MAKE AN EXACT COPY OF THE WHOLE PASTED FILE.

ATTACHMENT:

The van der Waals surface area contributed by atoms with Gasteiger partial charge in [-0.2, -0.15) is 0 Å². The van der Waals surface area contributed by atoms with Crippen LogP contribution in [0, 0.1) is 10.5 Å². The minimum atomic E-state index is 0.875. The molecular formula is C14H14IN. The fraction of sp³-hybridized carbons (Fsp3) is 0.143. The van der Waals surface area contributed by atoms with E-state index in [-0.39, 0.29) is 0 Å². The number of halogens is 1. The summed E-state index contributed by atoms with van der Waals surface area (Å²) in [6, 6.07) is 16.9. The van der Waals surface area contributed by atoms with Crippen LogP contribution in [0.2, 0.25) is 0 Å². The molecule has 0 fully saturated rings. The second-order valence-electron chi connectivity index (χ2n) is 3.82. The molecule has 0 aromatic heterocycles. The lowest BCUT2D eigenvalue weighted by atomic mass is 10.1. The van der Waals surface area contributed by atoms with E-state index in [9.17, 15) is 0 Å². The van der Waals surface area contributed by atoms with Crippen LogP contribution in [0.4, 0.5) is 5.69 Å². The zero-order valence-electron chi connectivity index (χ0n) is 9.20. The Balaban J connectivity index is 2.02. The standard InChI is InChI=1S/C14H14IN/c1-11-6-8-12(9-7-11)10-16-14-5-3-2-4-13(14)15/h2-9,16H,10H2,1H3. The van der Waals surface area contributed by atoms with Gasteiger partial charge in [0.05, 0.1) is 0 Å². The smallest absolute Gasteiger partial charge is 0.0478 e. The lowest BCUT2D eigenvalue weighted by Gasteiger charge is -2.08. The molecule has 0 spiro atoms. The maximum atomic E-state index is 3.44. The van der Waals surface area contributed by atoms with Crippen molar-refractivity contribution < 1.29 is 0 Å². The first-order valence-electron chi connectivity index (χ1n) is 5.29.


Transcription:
The van der Waals surface area contributed by atoms with Gasteiger partial charge in [-0.2, -0.15) is 0 Å². The van der Waals surface area contributed by atoms with Crippen LogP contribution in [0, 0.1) is 10.5 Å². The minimum atomic E-state index is 0.875. The molecular formula is C14H14IN. The fraction of sp³-hybridized carbons (Fsp3) is 0.143. The van der Waals surface area contributed by atoms with E-state index in [-0.39, 0.29) is 0 Å². The number of halogens is 1. The summed E-state index contributed by atoms with van der Waals surface area (Å²) in [6, 6.07) is 16.9. The van der Waals surface area contributed by atoms with Crippen LogP contribution in [0.2, 0.25) is 0 Å². The molecule has 0 fully saturated rings. The second-order valence-electron chi connectivity index (χ2n) is 3.82. The molecule has 0 aromatic heterocycles. The lowest BCUT2D eigenvalue weighted by atomic mass is 10.1. The van der Waals surface area contributed by atoms with E-state index in [9.17, 15) is 0 Å². The van der Waals surface area contributed by atoms with Crippen LogP contribution in [0.4, 0.5) is 5.69 Å². The zero-order valence-electron chi connectivity index (χ0n) is 9.20. The Balaban J connectivity index is 2.02. The standard InChI is InChI=1S/C14H14IN/c1-11-6-8-12(9-7-11)10-16-14-5-3-2-4-13(14)15/h2-9,16H,10H2,1H3. The van der Waals surface area contributed by atoms with Gasteiger partial charge in [0.05, 0.1) is 0 Å². The smallest absolute Gasteiger partial charge is 0.0478 e. The lowest BCUT2D eigenvalue weighted by Gasteiger charge is -2.08. The molecule has 0 spiro atoms. The maximum atomic E-state index is 3.44. The van der Waals surface area contributed by atoms with Crippen molar-refractivity contribution < 1.29 is 0 Å². The first-order valence-electron chi connectivity index (χ1n) is 5.29.